How Does Carbon Pricing Work?
Carbon pricing policies fall into two categories. One approach is cap and trade, where a limit is set on carbon emissions and allowances are sold, giving market participants such as power plants the right to pollute up to this limit. Participants can buy and sell (i.e. trade) these allowances as needed with supply and demand setting the price. Because the quantity of pollution allowances decreases each year, emissions reduce over time. California and a group of states in the Northeast currently use a cap and trade system.
A simpler and more comprehensive approach for national climate policy is to assess a tax or fee on carbon emissions. Most of the carbon pricing bills currently under consideration in Congress, including the Energy Innovation Act, involve a carbon tax.
Why Does Bipartisan Support Matter?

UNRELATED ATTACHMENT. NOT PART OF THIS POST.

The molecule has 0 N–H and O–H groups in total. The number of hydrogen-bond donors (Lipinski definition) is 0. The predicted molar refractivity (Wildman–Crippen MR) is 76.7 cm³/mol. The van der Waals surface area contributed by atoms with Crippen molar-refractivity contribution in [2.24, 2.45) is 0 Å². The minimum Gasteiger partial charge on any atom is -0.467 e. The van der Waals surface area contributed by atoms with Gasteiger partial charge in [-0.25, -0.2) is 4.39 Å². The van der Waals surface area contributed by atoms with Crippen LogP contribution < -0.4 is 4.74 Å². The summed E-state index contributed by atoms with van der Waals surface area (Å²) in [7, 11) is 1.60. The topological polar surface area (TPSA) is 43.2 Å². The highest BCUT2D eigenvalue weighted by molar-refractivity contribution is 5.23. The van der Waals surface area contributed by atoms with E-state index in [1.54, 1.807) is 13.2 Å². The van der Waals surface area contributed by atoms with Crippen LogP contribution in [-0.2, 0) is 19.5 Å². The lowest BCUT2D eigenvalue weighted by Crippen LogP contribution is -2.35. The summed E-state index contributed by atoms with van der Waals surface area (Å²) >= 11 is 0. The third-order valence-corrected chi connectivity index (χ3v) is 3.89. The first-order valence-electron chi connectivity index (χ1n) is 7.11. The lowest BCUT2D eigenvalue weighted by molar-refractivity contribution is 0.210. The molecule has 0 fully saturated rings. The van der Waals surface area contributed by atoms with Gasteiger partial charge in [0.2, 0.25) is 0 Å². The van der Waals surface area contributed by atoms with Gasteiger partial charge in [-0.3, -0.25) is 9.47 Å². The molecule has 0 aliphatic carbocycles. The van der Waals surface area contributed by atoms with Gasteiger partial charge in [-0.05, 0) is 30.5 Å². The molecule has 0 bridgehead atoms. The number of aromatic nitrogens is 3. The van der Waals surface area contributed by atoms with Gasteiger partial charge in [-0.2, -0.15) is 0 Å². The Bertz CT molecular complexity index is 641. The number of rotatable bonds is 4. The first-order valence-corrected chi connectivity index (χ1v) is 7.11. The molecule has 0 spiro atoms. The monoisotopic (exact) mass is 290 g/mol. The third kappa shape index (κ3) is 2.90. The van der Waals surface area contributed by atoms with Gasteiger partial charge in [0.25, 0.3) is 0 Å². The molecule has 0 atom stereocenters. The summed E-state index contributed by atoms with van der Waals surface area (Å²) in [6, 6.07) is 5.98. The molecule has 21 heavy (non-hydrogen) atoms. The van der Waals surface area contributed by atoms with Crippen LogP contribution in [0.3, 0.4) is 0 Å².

The Energy Innovation Act is the first bipartisan climate bill to be introduced in Congress in 10 years. A bipartisan approach is essential, because passing legislation through our divided Congress will require buy-in from both sides of the aisle.
Regardless of which party controls the Senate and the White House after future elections, political winds can always shift, but bills passed with broad support will withstand those shifts.
A recent CBS News poll found that two-thirds of Americans view climate change as a crisis or serious problem, and a majority want immediate action. Overwhelming majorities of younger GOP voters regard climate change as a serious threat too: 77% of them said so in a survey by Ipsos and Newsy this fall. The Energy Innovation Act offers promising common ground.
Can Climate Policy in the U.S. Influence Countries Around the World?
While the Energy Innovation Act can put the U.S. on track to reduce carbon emissions in line with IPCC recommendations, what is happening in the rest of the world? The Climate Action Tracker, which monitors the progress of countries in meeting the Paris Accord goals, found that most major polluters, including the U.S., are making little progress to meet their goals and that global carbon emissions actually increased in 2017 and 2018.